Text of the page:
1. If the CMOS setup is not properly setup the computer may ignore or not look at the CD-ROM as a bootable option. Verify in the CMOS that your settings are properly set to boot from the CD-ROM drive.
2. The Complementary Metal-Oxide Semiconductor (CMOS) allows the computer to store the Real Time Clock (RTC)and other device information even after the computer is switched off and on. This is achieved by using a battery just for CMOS.
3. Generally, these settings will be under the boot options. Setup your boot options similar to the below example.
4. If CD-ROM is listed after a device that is bootable it will boot from the other device before the CDROM. Verify that the devices before CD-ROM, such as floppy, do not have bootable media in them.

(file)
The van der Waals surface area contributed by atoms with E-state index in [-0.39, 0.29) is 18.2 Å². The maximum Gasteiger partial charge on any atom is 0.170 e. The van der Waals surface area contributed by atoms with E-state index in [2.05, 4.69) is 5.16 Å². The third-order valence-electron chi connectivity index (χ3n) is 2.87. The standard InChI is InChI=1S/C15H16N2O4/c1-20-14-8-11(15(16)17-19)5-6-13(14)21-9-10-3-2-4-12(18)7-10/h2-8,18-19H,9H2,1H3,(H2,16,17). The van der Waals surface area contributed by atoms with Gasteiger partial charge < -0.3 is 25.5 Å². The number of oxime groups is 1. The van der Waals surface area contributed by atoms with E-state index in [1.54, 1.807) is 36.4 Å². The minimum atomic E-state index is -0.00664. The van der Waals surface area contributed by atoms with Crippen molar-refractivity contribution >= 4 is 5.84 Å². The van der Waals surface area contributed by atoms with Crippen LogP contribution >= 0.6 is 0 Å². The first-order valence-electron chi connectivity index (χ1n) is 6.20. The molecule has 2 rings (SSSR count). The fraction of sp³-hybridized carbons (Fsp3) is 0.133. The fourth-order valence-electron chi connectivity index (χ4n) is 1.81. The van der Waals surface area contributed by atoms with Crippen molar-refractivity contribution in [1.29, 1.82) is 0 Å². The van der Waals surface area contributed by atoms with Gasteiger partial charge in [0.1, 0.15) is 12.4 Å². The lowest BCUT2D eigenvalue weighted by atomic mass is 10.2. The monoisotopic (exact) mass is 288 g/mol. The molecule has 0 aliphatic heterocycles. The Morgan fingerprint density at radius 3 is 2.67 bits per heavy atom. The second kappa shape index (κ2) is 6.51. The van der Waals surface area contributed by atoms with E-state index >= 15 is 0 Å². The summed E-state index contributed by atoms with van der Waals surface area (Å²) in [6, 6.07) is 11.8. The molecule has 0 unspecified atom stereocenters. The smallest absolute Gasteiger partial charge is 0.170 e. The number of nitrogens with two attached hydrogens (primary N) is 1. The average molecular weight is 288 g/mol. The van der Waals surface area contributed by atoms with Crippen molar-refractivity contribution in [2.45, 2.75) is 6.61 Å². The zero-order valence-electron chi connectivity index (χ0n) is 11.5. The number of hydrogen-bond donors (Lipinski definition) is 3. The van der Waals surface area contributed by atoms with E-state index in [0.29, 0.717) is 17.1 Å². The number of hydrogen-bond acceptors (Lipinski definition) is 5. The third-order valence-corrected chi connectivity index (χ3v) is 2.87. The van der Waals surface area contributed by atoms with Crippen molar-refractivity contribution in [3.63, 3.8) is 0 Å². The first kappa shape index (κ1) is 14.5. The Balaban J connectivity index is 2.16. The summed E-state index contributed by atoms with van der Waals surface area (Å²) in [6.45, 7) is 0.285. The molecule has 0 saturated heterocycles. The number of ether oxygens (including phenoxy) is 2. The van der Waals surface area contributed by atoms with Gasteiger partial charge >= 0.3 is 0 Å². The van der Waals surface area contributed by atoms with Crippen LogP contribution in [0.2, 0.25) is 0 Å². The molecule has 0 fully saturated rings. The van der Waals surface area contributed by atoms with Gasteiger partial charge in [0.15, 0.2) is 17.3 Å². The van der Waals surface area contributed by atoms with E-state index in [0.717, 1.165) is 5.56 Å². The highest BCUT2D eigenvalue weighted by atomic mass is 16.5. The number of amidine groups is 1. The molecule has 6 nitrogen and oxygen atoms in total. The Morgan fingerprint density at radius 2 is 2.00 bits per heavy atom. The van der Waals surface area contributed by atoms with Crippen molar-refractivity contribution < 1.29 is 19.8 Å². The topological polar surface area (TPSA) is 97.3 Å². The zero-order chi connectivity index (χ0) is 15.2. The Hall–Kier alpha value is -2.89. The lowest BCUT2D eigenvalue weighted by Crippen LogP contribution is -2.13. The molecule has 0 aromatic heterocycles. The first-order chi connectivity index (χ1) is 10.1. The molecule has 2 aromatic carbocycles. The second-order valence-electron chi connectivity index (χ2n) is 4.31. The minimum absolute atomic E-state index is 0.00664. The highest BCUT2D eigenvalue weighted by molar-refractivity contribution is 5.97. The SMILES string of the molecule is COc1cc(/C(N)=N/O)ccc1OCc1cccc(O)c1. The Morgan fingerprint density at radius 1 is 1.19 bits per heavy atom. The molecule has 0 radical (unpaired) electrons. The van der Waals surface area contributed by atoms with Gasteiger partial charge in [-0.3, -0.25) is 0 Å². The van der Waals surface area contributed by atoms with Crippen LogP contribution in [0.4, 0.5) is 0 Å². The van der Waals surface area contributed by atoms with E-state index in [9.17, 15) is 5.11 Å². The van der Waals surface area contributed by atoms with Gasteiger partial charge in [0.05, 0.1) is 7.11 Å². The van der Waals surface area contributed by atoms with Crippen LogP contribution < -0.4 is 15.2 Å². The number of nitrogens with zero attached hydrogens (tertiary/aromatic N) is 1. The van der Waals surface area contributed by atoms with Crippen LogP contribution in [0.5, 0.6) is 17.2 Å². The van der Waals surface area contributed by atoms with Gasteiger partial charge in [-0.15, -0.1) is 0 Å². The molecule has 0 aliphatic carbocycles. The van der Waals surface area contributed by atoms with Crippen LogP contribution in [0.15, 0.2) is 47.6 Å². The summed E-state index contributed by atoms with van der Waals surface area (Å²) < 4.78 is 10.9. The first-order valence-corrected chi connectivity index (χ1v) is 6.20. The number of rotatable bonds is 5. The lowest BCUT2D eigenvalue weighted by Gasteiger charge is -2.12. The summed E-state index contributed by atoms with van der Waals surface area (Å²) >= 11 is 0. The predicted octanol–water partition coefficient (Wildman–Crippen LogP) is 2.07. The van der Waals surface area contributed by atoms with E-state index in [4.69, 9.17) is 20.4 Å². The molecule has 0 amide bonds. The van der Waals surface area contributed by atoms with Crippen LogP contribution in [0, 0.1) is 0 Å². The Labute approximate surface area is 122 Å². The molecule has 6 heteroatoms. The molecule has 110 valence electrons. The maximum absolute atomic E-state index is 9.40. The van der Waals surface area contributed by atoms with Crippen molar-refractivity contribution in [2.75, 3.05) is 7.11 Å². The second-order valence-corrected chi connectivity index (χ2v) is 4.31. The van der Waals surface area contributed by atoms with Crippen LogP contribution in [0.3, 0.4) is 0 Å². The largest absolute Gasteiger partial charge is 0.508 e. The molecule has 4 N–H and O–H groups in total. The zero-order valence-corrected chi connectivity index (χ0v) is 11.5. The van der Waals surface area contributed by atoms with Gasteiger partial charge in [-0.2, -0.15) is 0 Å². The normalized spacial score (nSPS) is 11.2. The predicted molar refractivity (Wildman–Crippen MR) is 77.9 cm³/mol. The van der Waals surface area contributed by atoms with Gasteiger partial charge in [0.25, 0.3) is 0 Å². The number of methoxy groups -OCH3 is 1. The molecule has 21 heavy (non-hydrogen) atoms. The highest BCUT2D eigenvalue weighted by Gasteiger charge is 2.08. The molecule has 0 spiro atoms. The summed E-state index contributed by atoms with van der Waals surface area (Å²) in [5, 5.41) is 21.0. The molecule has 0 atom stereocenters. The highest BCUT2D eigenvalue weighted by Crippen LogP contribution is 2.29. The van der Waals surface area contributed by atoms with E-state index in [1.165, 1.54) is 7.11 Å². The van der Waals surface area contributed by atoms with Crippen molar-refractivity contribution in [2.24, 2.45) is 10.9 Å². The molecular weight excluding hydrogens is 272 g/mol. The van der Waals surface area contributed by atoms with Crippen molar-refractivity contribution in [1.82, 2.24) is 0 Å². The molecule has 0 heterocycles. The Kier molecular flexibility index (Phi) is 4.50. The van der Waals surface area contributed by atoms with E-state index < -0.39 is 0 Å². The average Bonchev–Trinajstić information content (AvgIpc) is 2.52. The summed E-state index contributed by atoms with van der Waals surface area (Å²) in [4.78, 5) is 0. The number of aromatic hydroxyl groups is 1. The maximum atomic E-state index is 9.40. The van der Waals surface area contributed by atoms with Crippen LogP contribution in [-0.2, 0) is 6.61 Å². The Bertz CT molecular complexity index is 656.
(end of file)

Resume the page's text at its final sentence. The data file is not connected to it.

5. If the SCSI bus termination is not done, SCSI devices on the bus will not function properly. This is due to reflection of the signals at the end of the bus. To prevent this, both ends of the SCSI bus needs to be terminated. If one end of the SCSI bus is terminated, you may find intermittent problems. Never terminate the bus at a device connected in between.
6. If you are creating a Striped volume on a new Windows 2000 machine, it can only be created on dynamic disks. However, if you are upgrading a Windows NT computer to Windows 2000, any existing stripe set will be supported.